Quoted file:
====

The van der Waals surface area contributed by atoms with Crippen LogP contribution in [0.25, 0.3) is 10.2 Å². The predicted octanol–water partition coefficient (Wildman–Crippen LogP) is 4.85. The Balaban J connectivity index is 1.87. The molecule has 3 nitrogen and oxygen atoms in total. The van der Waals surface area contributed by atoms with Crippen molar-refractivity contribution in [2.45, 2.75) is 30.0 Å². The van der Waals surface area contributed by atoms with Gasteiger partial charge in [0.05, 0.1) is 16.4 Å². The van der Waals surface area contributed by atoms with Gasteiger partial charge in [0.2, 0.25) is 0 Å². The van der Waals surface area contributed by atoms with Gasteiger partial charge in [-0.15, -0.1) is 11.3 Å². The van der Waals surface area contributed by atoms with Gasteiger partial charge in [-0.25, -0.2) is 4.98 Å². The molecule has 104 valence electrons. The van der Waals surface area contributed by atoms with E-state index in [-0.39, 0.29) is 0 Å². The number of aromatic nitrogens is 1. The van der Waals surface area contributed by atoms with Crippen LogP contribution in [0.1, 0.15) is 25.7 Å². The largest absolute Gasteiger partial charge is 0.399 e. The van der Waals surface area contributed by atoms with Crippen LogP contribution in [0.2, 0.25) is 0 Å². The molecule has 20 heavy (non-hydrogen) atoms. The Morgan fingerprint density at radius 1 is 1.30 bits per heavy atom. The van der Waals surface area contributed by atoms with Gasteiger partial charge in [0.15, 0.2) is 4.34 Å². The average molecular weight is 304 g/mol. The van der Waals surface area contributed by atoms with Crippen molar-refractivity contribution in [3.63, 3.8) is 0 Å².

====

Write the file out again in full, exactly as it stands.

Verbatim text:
The van der Waals surface area contributed by atoms with Crippen LogP contribution in [0.25, 0.3) is 10.2 Å². The predicted octanol–water partition coefficient (Wildman–Crippen LogP) is 4.85. The Balaban J connectivity index is 1.87. The molecule has 3 nitrogen and oxygen atoms in total. The van der Waals surface area contributed by atoms with Crippen molar-refractivity contribution in [2.45, 2.75) is 30.0 Å². The van der Waals surface area contributed by atoms with Gasteiger partial charge in [0.05, 0.1) is 16.4 Å². The van der Waals surface area contributed by atoms with Gasteiger partial charge in [0.2, 0.25) is 0 Å². The van der Waals surface area contributed by atoms with Gasteiger partial charge in [-0.15, -0.1) is 11.3 Å². The van der Waals surface area contributed by atoms with Gasteiger partial charge in [-0.25, -0.2) is 4.98 Å². The molecule has 104 valence electrons. The van der Waals surface area contributed by atoms with E-state index in [-0.39, 0.29) is 0 Å². The number of aromatic nitrogens is 1. The van der Waals surface area contributed by atoms with Crippen LogP contribution in [0.1, 0.15) is 25.7 Å². The largest absolute Gasteiger partial charge is 0.399 e. The van der Waals surface area contributed by atoms with Crippen LogP contribution in [0.2, 0.25) is 0 Å². The molecule has 20 heavy (non-hydrogen) atoms. The Morgan fingerprint density at radius 1 is 1.30 bits per heavy atom. The van der Waals surface area contributed by atoms with Gasteiger partial charge in [0.15, 0.2) is 4.34 Å². The average molecular weight is 304 g/mol. The van der Waals surface area contributed by atoms with Crippen molar-refractivity contribution in [3.63, 3.8) is 0 Å².